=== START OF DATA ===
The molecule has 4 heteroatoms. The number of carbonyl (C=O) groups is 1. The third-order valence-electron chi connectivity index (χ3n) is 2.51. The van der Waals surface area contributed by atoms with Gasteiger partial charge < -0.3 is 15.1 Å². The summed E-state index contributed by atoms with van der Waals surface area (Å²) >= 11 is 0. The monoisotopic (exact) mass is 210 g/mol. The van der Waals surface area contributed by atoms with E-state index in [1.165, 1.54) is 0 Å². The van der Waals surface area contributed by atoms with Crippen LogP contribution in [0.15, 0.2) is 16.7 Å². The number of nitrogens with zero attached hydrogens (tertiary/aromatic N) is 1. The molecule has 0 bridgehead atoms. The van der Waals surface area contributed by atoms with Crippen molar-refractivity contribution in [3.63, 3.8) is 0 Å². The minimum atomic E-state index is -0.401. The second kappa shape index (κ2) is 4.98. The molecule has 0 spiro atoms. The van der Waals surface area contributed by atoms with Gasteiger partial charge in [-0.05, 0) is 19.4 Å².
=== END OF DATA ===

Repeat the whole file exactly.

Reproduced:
The molecule has 4 heteroatoms. The number of carbonyl (C=O) groups is 1. The third-order valence-electron chi connectivity index (χ3n) is 2.51. The van der Waals surface area contributed by atoms with Gasteiger partial charge < -0.3 is 15.1 Å². The summed E-state index contributed by atoms with van der Waals surface area (Å²) >= 11 is 0. The monoisotopic (exact) mass is 210 g/mol. The van der Waals surface area contributed by atoms with E-state index in [1.165, 1.54) is 0 Å². The van der Waals surface area contributed by atoms with Crippen LogP contribution in [0.15, 0.2) is 16.7 Å². The number of nitrogens with zero attached hydrogens (tertiary/aromatic N) is 1. The molecule has 0 bridgehead atoms. The van der Waals surface area contributed by atoms with Crippen molar-refractivity contribution in [3.63, 3.8) is 0 Å². The minimum atomic E-state index is -0.401. The second kappa shape index (κ2) is 4.98. The molecule has 0 spiro atoms. The van der Waals surface area contributed by atoms with Gasteiger partial charge in [-0.05, 0) is 19.4 Å².